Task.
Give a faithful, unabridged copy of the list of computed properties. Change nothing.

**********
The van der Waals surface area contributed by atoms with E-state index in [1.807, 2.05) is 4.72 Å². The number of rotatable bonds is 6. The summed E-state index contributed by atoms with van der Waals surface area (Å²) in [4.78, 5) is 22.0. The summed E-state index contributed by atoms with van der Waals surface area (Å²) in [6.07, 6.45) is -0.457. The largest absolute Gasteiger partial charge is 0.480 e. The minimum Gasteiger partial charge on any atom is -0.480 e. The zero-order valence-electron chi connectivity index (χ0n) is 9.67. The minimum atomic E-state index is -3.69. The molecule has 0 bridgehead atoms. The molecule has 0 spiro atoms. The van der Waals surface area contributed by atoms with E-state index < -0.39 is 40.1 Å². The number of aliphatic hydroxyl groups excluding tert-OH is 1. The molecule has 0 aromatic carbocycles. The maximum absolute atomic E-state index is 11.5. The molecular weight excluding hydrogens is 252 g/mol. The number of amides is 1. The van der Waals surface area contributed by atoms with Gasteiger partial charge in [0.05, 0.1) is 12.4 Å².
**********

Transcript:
The van der Waals surface area contributed by atoms with E-state index in [1.807, 2.05) is 4.72 Å². The number of rotatable bonds is 6. The summed E-state index contributed by atoms with van der Waals surface area (Å²) in [4.78, 5) is 22.0. The summed E-state index contributed by atoms with van der Waals surface area (Å²) in [6.07, 6.45) is -0.457. The largest absolute Gasteiger partial charge is 0.480 e. The minimum Gasteiger partial charge on any atom is -0.480 e. The zero-order valence-electron chi connectivity index (χ0n) is 9.67. The minimum atomic E-state index is -3.69. The molecule has 0 bridgehead atoms. The molecule has 0 spiro atoms. The van der Waals surface area contributed by atoms with E-state index < -0.39 is 40.1 Å². The number of aliphatic hydroxyl groups excluding tert-OH is 1. The molecule has 0 aromatic carbocycles. The maximum absolute atomic E-state index is 11.5. The molecular weight excluding hydrogens is 252 g/mol. The number of amides is 1. The van der Waals surface area contributed by atoms with Gasteiger partial charge in [0.05, 0.1) is 12.4 Å².